Throughout the course modules, you investigate the what, how and why of local food business and infrastructure. We will do this through multiple methods: exploring definitions and models; the historical and socio-economic context; and the mandate and business development of these enterprises within local food systems. Not only that, but you will complete creative and useful assignments on the development of food businesses in your area.
From field to factory to storage room to fork, this subject traces what is necessary to create a strong, vibrant, socially just (and profitable!) local food system.

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Food Security / Food Justice

Study the causes and consequences of urban and rural food insecurity across Canada. Examine short-term measures (foodbanks, meal programs, charitable services) and long-term food justice solutions (education, equitable incomes, affordability and accessibility of healthy food). Get practical experience doing research or field work for a food security organization in your region.

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Urban Agr./Com.Gardens/Food Secure Cities

This course examines the current practice of urban agriculture in Canada. How do community gardens, and farms contribute to community building and create food security? This course examines local laws and policies in your region.

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Program Outcomes

Upon successful completion of this program, students are able to:

  • Define the foundations of a sustainable food system, both locally and globally, and related production technologies and systems.
  • Explore the challenges related to changing food systems on political, social, economic and ecological levels.
  • Discuss the impact of food policy, policy council models and food charters.
  • Assess causes and consequences of food insecurity in Canada and both short and long term solutions.
  • Explore various approaches to urban agriculture, their challenges and impacts.
  • Compare traditional and emerging food businesses and infrastructure.

Credit for Prior Learning

Prior Learning Assessment

Earn college credits for what you already know!
Prior Learning Assessment is a method of assessing and recognizing learning that is equal to college level learning, but has been gained outside a traditional classroom (through work experience, volunteering, outside study, etc.). If you can prove that the knowledge you have gained meets the outcomes of a Seneca course, then credit will be awarded.

How does the PLA process work?
Prior Learning is demonstrated through a "challenge" process. The process measures learning through a variety of methods which may include tests, portfolio assessment, interviews, demonstrations, essays, and work samples. The method used will be determined in consultation with a Program Coordinator.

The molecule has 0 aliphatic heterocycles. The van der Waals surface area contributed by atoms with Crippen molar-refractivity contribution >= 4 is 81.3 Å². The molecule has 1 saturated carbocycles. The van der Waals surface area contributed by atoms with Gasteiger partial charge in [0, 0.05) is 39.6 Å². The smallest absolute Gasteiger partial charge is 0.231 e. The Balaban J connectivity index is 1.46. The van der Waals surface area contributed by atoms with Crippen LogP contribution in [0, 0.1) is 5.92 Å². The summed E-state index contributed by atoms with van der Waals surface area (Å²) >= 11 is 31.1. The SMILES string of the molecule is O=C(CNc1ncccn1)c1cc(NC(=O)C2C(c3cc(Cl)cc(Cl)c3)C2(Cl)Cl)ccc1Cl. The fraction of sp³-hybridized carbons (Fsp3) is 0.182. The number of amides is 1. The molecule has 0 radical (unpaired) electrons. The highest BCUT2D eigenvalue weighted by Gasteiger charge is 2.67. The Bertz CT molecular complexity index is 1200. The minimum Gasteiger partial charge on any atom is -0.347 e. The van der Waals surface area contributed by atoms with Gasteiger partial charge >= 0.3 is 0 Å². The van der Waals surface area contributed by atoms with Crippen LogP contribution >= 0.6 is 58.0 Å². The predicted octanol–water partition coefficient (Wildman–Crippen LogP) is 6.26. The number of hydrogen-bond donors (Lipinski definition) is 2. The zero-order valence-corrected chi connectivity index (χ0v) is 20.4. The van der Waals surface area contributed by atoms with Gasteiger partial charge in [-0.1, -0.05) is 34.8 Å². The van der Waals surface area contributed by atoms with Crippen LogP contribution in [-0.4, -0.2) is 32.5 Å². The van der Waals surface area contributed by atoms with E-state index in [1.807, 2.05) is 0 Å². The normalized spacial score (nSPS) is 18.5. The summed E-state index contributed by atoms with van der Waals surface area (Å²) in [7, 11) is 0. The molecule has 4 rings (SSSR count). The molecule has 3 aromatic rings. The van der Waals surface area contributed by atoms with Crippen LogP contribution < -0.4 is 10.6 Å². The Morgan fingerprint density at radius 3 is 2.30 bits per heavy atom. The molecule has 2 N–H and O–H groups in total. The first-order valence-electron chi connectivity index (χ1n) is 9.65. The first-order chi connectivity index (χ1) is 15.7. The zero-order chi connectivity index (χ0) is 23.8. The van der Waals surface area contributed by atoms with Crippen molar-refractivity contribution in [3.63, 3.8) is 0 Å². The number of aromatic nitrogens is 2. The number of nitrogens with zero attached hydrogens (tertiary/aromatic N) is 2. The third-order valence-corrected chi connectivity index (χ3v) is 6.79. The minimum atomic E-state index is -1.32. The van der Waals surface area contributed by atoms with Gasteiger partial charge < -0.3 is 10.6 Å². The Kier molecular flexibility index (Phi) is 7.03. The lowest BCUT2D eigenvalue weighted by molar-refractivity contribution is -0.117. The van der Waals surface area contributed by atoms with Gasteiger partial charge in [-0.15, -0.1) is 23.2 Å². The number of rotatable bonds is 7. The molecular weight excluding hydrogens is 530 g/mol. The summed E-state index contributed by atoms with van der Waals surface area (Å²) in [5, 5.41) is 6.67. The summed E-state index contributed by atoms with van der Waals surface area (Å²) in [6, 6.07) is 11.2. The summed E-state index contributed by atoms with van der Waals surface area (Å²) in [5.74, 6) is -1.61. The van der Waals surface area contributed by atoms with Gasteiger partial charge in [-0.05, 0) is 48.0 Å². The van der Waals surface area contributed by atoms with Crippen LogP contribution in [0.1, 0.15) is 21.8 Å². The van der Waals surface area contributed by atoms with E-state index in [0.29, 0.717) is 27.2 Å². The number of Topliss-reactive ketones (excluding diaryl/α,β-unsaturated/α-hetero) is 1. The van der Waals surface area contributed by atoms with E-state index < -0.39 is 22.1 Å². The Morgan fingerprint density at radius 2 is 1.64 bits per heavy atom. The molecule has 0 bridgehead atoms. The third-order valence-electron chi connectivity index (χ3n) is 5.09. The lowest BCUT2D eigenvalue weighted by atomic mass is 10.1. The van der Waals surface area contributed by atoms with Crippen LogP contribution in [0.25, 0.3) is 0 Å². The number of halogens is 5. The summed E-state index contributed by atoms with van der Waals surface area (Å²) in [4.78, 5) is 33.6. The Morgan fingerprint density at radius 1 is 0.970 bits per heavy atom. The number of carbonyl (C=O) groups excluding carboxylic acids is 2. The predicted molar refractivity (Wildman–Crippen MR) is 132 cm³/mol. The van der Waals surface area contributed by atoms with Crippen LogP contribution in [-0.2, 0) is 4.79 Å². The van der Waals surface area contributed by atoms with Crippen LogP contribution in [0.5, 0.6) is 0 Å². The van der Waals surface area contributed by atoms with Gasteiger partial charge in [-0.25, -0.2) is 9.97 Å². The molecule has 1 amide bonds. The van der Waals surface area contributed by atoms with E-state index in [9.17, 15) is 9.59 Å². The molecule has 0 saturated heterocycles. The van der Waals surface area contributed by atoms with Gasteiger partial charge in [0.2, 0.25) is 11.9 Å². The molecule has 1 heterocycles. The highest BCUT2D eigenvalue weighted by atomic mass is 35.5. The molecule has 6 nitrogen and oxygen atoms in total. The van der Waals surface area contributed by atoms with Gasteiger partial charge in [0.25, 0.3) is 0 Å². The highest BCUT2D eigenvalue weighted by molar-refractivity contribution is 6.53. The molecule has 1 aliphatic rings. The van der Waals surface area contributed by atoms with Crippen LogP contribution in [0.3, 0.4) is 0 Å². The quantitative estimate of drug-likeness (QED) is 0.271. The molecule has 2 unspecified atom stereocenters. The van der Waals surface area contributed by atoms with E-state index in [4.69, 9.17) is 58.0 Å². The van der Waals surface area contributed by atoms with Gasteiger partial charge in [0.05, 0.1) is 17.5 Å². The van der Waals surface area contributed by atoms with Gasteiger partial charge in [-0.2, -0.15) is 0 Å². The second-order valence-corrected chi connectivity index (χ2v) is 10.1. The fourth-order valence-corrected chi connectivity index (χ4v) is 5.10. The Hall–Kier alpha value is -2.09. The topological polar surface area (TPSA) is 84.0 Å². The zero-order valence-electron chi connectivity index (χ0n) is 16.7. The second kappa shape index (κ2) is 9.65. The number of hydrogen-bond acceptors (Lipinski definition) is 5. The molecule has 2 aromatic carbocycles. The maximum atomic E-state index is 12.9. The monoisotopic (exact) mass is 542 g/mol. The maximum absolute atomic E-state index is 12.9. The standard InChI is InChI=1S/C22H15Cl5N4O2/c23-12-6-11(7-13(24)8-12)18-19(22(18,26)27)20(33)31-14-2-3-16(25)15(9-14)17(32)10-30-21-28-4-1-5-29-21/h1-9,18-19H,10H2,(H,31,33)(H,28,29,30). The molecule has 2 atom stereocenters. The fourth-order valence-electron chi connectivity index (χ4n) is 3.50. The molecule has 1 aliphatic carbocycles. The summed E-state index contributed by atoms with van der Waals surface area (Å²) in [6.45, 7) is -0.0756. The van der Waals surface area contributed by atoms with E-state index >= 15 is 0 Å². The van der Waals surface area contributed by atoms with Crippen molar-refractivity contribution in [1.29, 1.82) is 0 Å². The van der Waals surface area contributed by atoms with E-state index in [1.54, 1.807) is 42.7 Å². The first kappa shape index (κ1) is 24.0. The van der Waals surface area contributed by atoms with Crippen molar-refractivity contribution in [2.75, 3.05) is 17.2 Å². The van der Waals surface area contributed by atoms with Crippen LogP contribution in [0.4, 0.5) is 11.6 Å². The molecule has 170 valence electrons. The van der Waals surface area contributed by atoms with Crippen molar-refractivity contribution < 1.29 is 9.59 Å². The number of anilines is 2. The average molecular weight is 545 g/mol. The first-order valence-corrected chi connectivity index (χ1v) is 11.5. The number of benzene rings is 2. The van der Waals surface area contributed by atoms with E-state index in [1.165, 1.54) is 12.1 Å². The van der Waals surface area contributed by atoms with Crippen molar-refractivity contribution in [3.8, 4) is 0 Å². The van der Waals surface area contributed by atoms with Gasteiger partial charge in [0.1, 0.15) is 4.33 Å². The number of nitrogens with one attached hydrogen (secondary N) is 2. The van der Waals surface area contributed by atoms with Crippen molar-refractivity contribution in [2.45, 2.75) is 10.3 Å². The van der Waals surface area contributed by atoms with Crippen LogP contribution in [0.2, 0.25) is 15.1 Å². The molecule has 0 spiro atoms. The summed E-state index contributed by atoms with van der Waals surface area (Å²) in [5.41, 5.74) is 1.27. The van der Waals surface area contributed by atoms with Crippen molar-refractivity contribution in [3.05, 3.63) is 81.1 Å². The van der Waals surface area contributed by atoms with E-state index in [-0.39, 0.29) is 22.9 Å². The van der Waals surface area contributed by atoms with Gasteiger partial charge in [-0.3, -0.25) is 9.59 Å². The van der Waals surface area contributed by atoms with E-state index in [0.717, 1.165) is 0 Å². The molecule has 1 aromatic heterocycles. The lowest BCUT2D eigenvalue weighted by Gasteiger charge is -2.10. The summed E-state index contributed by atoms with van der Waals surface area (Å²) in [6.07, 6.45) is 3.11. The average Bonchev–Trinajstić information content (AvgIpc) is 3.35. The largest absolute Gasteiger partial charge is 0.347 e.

For more information and to determine if you are eligible for PLA, please call the Program Coordinator.

The process may take from 6 to 8 weeks.

Note: Not all courses can be challenged. For more information go to PLA website or contact your Program Coordinator.

Transfer Credit

Many students who enter Seneca College will have earned academic credits in post-secondary educational institutions which they may be able to apply toward completion of a Seneca College program.

Requests for Transfer Credit must be for a specific course and must be accompanied by an official transcript and course outline. A minimum grade of "C" (60 percent) is generally required for a course to be considered for Transfer Credit.

Download a Transfer Credit Request form. An official copy of your transcript and applicable detailed course outlines should be attached and submitted. Please note it may take 4 to 6 weeks for a Transfer Credit decision.

More Information

Please visit the Office of the Registrar.


When you meet all program requirements and become eligible for a certificate, diploma, or degree, you must inform the Registrar by completing a Graduation Application form and paying the graduation and alumni fee. Certificates, diplomas, and applied degrees are issued twice a year in the Fall (October) and Spring (June).

For further information including deadlines and fees, please visit the  Convocation website or contact the Convocation Office at 416-491-5050 ext. 77461.

Minimum Performance for Graduation

A student will be eligible to graduate from a certificate, diploma, advanced diploma or graduate certificate program if they have achieved a minimum graduating GPA of 2.0.

Residency Requirements

A Faculty of Seneca College may recommend a student for a certificate, diploma or degree only after the student has earned a minimum of twenty-five percent of the credit for that program at Seneca.

Program Contacts

Ramya Kottapalli
Program Assistant
416-491-5050 ext.22663

Tina Kotsiomitis
Academic Program Manager
416-491-5050 ext.22515

For more information about this program, fill out the following form.